The actual test for water resistance is the so-called “condensation test.” The procedure is simple: the watch is placed on a plate and heated to between 40ºC and 45ºC and then a drop of water at 18ºC to 25ºC is placed on the glass. If this produces condensation on the underside of the crystal, it’s a fail. (You can get a false positive if the watch was assembled under humid conditions, although I suspect that in a modern, climate-controlled assembly facility, this is a non-issue; certainly this is the case for both Rolex and Seiko.)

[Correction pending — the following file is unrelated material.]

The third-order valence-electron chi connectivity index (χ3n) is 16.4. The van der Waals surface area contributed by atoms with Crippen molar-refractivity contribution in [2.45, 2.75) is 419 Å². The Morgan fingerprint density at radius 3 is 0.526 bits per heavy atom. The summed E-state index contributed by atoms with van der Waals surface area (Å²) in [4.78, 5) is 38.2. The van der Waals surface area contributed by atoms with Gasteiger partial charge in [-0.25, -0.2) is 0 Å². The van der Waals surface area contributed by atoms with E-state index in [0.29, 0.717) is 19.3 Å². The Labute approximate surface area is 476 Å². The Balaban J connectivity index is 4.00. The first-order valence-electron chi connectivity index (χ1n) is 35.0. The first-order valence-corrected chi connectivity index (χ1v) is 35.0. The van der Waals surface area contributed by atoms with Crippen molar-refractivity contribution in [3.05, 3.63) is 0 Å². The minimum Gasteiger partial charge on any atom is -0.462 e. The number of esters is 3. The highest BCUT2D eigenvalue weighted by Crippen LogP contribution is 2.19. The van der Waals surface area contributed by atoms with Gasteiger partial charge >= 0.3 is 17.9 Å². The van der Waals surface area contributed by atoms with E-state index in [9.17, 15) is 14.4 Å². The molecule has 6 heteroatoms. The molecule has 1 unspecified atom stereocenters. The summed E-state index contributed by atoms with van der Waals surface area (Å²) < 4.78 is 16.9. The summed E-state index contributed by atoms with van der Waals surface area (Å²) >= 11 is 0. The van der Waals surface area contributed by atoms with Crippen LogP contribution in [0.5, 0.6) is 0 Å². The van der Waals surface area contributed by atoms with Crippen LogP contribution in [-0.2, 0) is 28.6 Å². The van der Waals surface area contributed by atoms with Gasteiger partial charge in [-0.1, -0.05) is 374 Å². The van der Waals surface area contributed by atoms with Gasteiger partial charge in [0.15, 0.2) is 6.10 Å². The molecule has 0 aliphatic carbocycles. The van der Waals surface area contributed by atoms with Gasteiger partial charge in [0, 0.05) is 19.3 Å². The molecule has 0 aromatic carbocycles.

This test obviously avoids destructive testing. There are two distinct “overpressure” tests: one at a minimum of 10 bar for two hours, and an additional test for security of the crown, in which a five newton downward force is applied to the crown for ten minutes, at 10 bar. There’s also a third test, which involves immersion in water to a depth of 30cm for 50 hours, to be followed by the condensation test, as well as a 24 hour salt-water immersion test (this is a test for resistance to corrosion, rather than water overpressure resistance).